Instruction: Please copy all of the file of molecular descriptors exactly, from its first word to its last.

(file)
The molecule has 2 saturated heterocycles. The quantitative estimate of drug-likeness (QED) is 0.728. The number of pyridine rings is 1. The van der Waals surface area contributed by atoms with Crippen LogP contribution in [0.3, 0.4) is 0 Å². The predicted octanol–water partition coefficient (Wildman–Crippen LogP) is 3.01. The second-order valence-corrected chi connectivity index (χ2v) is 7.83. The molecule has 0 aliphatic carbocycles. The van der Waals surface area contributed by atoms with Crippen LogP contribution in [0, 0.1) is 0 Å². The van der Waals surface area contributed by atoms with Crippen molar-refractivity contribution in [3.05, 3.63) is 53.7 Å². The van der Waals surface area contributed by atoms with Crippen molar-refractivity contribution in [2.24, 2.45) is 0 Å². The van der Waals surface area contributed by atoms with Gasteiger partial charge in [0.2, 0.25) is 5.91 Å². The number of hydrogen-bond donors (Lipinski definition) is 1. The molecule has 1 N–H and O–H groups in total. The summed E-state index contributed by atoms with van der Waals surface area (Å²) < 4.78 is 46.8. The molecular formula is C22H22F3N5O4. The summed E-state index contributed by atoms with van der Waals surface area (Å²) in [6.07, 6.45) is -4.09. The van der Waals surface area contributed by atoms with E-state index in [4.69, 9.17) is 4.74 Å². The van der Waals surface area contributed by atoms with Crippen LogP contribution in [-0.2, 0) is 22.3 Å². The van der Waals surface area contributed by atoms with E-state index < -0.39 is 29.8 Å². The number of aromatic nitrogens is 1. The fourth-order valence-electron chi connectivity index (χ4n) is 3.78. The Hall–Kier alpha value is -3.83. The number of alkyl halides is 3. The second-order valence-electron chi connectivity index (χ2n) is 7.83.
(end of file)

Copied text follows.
The molecule has 2 saturated heterocycles. The quantitative estimate of drug-likeness (QED) is 0.728. The number of pyridine rings is 1. The van der Waals surface area contributed by atoms with Crippen LogP contribution in [0.3, 0.4) is 0 Å². The predicted octanol–water partition coefficient (Wildman–Crippen LogP) is 3.01. The second-order valence-corrected chi connectivity index (χ2v) is 7.83. The molecule has 0 aliphatic carbocycles. The van der Waals surface area contributed by atoms with Crippen LogP contribution in [0, 0.1) is 0 Å². The van der Waals surface area contributed by atoms with Crippen molar-refractivity contribution in [3.05, 3.63) is 53.7 Å². The van der Waals surface area contributed by atoms with Crippen molar-refractivity contribution in [2.24, 2.45) is 0 Å². The van der Waals surface area contributed by atoms with Gasteiger partial charge in [0.2, 0.25) is 5.91 Å². The number of hydrogen-bond donors (Lipinski definition) is 1. The molecule has 1 N–H and O–H groups in total. The summed E-state index contributed by atoms with van der Waals surface area (Å²) < 4.78 is 46.8. The molecular formula is C22H22F3N5O4. The summed E-state index contributed by atoms with van der Waals surface area (Å²) in [6.07, 6.45) is -4.09. The van der Waals surface area contributed by atoms with E-state index in [4.69, 9.17) is 4.74 Å². The van der Waals surface area contributed by atoms with Crippen LogP contribution in [-0.2, 0) is 22.3 Å². The van der Waals surface area contributed by atoms with E-state index < -0.39 is 29.8 Å². The number of aromatic nitrogens is 1. The fourth-order valence-electron chi connectivity index (χ4n) is 3.78. The Hall–Kier alpha value is -3.83. The number of alkyl halides is 3. The second-order valence-electron chi connectivity index (χ2n) is 7.83.